Ayahuasca, Meditation And Activism: On Cultivating The Mindful Politics Of Love
My shaman blows smoke in my face.
In Spanish, he tells me to think with my heart, not my mind. Moments later our thatch hut collapses like a technicolor circus tent. The girl behind me pukes. The girl beside me cries tears of joy.
In this moment, I see my life laid out like a high-tech, panoramic Facebook program. I see my own icon in the center of the screen. Connected to my icon are small pipes filled with pulsating energy the color of sangria. Each pipe is connected to a person I know: my girlfriend, my mother, my brother, my girlfriend’s grandparents and my father.
I came to the jungle to be free of anger. I came to the jungle to stop being such a neurotic. I came to the jungle to be a more loving person.
A voice, which I recognize as the voice of the dead philosopher Alan Watts, tells me to “put myself into other people.” The shaman’s whistle grows louder and the colors become more vivid. I think about helping everyone in my life. The pipes swell and I see energy from my picture push into the pictures of other people. The field of focus shifts from my icon to theirs. Then it expands outward to people I have never met. Trees in woods I have never been to. I feel an overwhelming sense of warmth push down on me. My body collapses onto the wood floor. The deepest feeling of love that I have ever experienced in my life presses me through the ground.
Two years later I sit on a cushion in a Kansas community center. The Buddhist senior teacher, though she refers to herself as a senior student, tells me that my mind is like a judgmental monkey, constantly grabbing branches and tossing them aside. She says that it is the mind’s nature to be anxious and dissatisfied. “Don’t try to change it,” she says. “Just notice it and return to the breath.”
Like so many others before me, I experienced a state of unconditional love under the influence of entheogenic plants. Yet, there was a comedown. After weeks of bliss and a feeling of deep interconnectedness with everyone and everything, my neurotic mind reared back into first gear. The usual criticisms of other people and myself, anxiety about the future, and a lingering feeling of discontent reemerged. So, I looked toward all the travelers before me — Ram Dass, Jack Kornfield, Larry Brilliant — who found a way to access the peace, equanimity and compassion characteristic of a psychedelic experience without the plants.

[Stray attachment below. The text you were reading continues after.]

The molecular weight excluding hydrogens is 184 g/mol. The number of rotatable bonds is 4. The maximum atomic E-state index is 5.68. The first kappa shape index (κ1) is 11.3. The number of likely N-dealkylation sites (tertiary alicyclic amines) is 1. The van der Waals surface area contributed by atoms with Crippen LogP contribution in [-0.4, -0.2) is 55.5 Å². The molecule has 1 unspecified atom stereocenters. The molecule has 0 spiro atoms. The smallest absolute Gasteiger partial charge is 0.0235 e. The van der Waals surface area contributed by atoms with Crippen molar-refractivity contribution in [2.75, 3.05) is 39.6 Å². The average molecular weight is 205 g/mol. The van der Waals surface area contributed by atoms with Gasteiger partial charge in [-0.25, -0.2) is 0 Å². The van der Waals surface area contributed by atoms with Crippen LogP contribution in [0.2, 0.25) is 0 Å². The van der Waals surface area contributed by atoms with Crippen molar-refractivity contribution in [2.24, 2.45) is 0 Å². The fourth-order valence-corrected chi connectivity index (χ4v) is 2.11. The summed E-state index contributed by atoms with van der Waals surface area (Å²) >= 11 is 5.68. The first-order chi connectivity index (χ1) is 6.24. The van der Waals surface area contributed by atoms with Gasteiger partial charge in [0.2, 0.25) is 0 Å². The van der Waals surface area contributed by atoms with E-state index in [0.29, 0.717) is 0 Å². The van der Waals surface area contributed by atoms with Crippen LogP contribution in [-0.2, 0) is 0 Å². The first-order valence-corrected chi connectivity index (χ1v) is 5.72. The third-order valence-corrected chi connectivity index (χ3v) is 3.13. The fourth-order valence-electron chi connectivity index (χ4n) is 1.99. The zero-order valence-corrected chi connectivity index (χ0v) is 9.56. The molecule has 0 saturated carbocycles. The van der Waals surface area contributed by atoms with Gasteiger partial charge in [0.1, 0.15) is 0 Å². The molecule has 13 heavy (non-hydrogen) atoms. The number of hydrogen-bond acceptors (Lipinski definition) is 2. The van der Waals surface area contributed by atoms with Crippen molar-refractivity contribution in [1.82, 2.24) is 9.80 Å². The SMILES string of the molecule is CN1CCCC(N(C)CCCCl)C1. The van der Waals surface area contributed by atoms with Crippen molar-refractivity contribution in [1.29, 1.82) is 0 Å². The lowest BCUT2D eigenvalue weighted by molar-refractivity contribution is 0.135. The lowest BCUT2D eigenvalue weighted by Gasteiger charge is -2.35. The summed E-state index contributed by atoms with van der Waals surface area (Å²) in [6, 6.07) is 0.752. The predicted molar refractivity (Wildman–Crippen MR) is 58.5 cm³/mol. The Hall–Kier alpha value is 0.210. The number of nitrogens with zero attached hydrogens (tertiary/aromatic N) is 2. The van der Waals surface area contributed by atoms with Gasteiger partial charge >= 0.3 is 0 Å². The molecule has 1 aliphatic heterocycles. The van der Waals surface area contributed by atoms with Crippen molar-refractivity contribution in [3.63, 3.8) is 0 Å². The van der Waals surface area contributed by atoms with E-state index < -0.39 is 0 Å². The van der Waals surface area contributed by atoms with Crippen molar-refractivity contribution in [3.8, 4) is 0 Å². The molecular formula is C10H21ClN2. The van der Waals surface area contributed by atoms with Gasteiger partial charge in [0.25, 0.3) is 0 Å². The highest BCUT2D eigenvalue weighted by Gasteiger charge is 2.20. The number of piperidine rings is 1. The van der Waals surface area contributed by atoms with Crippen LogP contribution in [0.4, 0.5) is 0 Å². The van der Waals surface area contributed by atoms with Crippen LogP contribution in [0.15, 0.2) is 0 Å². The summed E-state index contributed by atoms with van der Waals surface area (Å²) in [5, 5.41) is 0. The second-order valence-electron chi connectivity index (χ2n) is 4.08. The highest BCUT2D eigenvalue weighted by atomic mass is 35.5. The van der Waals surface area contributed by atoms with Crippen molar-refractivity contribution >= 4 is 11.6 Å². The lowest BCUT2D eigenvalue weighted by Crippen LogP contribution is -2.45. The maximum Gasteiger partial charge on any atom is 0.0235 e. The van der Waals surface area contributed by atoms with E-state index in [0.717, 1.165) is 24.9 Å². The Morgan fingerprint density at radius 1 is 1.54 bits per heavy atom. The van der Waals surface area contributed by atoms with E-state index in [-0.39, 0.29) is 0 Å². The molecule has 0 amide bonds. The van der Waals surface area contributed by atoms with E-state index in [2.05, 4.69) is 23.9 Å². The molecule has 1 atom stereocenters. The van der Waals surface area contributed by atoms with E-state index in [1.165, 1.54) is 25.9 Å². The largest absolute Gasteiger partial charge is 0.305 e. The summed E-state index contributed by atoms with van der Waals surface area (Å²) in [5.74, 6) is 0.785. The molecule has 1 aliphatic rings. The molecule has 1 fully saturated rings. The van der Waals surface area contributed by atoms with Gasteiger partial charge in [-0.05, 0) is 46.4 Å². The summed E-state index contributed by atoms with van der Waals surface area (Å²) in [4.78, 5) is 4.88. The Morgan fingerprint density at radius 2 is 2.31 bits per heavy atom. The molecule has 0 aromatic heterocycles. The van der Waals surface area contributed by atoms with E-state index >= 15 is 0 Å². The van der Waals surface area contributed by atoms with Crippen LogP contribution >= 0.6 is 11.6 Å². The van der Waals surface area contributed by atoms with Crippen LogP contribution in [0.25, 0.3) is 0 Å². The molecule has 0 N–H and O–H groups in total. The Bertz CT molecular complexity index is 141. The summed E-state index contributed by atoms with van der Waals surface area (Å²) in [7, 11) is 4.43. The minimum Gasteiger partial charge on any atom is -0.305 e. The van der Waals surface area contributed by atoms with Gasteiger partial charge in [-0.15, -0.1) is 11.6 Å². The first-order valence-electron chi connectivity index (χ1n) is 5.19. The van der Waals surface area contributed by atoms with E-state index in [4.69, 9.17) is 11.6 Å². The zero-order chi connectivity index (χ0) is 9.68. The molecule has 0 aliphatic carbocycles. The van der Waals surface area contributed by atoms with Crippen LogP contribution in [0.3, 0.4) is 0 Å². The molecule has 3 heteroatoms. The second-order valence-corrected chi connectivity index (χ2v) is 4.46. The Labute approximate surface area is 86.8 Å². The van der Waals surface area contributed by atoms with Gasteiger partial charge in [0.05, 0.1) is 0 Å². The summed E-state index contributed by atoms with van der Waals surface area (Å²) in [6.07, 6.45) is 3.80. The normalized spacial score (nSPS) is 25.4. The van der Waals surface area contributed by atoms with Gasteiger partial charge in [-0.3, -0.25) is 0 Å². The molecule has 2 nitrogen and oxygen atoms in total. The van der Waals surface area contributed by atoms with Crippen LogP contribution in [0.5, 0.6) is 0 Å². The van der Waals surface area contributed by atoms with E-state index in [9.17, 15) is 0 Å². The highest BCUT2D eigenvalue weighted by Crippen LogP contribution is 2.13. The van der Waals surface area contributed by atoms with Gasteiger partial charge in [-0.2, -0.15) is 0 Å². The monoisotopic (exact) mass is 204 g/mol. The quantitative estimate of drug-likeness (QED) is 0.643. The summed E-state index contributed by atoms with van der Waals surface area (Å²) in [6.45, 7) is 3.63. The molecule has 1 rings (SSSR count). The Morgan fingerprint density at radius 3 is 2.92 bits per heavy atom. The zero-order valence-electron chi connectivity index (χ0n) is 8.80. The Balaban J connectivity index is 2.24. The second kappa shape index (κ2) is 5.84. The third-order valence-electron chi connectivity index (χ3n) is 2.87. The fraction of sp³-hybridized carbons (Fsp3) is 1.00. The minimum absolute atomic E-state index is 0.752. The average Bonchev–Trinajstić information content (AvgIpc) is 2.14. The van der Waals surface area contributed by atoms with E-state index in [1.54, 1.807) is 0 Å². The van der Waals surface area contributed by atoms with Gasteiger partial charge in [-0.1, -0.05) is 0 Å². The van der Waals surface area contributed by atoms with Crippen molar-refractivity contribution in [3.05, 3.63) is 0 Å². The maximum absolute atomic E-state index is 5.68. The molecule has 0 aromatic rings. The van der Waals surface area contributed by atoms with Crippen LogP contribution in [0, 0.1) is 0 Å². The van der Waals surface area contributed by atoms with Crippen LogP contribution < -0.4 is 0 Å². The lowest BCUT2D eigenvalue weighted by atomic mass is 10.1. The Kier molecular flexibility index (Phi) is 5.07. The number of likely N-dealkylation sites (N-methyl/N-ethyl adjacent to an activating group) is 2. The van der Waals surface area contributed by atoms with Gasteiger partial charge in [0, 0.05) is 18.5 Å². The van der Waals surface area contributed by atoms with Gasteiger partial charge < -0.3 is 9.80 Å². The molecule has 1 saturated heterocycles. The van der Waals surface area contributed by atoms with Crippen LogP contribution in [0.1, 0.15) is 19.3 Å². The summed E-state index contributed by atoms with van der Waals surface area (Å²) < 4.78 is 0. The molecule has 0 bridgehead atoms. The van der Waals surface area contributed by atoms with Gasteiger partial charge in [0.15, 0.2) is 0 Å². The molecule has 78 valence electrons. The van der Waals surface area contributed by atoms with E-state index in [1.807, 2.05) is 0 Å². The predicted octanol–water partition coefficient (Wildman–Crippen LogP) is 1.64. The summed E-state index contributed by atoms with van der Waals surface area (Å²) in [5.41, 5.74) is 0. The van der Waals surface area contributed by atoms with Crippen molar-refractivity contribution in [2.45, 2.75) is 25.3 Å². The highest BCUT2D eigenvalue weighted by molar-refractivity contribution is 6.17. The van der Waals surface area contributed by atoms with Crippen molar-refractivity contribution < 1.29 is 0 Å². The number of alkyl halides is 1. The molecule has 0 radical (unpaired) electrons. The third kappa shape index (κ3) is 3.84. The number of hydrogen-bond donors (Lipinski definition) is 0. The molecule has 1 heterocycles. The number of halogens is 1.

All signs pointed toward meditation.
I would be a liar if I said my monkey mind has disappeared after my S.N. Goenka retreat, a retreat at the Garrison Institute, and two years of meditation without missing a day. But my mind is a lot quieter. I am less judgmental of people and myself. And I know more deeply what it means to think with my heart, rather than my mind. Ayahuasca showed me a plane of consciousness that the Buddhas, Christs and other sages of the world knew how to access in the absence of entheogenic plants. This plane is not a plane of hallucinatory visions, which for me have always been the ornamental frills of a psychedelic experience. It is a plane of unconditional love, and freedom from anger and fear. Meditation gave me a sustainable way to get back here without having to buy a plane ticket to South America.